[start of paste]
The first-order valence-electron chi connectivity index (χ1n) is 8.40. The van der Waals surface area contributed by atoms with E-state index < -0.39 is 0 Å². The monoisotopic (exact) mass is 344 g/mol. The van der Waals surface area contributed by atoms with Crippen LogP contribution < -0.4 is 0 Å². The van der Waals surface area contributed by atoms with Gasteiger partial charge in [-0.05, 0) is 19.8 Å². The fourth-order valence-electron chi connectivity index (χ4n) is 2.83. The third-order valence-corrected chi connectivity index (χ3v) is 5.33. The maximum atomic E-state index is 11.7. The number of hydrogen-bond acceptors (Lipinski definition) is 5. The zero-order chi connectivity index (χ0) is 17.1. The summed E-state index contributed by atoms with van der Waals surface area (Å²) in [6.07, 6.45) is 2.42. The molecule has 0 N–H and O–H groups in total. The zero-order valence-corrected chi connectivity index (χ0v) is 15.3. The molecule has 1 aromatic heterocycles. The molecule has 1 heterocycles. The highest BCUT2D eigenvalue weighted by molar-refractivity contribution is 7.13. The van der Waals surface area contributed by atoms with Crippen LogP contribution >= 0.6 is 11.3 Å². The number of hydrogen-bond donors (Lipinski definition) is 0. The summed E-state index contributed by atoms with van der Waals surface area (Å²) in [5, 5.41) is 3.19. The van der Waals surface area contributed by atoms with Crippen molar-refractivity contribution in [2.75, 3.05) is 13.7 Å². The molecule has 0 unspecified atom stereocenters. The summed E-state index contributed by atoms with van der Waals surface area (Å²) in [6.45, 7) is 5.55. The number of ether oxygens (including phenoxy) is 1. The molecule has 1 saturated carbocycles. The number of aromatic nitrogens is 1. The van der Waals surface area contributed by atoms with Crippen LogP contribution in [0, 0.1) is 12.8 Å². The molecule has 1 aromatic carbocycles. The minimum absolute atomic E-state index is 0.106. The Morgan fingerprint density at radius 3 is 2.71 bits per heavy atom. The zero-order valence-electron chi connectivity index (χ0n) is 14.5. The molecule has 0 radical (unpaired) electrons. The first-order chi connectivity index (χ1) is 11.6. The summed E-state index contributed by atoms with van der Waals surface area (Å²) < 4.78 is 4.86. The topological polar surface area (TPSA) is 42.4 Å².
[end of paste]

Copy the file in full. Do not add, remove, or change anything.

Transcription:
The first-order valence-electron chi connectivity index (χ1n) is 8.40. The van der Waals surface area contributed by atoms with E-state index < -0.39 is 0 Å². The monoisotopic (exact) mass is 344 g/mol. The van der Waals surface area contributed by atoms with Crippen LogP contribution < -0.4 is 0 Å². The van der Waals surface area contributed by atoms with Gasteiger partial charge in [-0.05, 0) is 19.8 Å². The fourth-order valence-electron chi connectivity index (χ4n) is 2.83. The third-order valence-corrected chi connectivity index (χ3v) is 5.33. The maximum atomic E-state index is 11.7. The number of hydrogen-bond acceptors (Lipinski definition) is 5. The zero-order chi connectivity index (χ0) is 17.1. The summed E-state index contributed by atoms with van der Waals surface area (Å²) in [6.07, 6.45) is 2.42. The molecule has 0 N–H and O–H groups in total. The zero-order valence-corrected chi connectivity index (χ0v) is 15.3. The molecule has 1 aromatic heterocycles. The molecule has 1 heterocycles. The highest BCUT2D eigenvalue weighted by molar-refractivity contribution is 7.13. The van der Waals surface area contributed by atoms with Crippen LogP contribution >= 0.6 is 11.3 Å². The number of hydrogen-bond donors (Lipinski definition) is 0. The summed E-state index contributed by atoms with van der Waals surface area (Å²) in [5, 5.41) is 3.19. The van der Waals surface area contributed by atoms with Crippen molar-refractivity contribution in [2.75, 3.05) is 13.7 Å². The molecule has 0 unspecified atom stereocenters. The summed E-state index contributed by atoms with van der Waals surface area (Å²) in [6.45, 7) is 5.55. The number of ether oxygens (including phenoxy) is 1. The molecule has 1 saturated carbocycles. The number of aromatic nitrogens is 1. The van der Waals surface area contributed by atoms with Crippen LogP contribution in [0, 0.1) is 12.8 Å². The molecule has 1 aromatic carbocycles. The minimum absolute atomic E-state index is 0.106. The Morgan fingerprint density at radius 3 is 2.71 bits per heavy atom. The zero-order valence-electron chi connectivity index (χ0n) is 14.5. The molecule has 0 radical (unpaired) electrons. The first-order chi connectivity index (χ1) is 11.6. The summed E-state index contributed by atoms with van der Waals surface area (Å²) < 4.78 is 4.86. The topological polar surface area (TPSA) is 42.4 Å².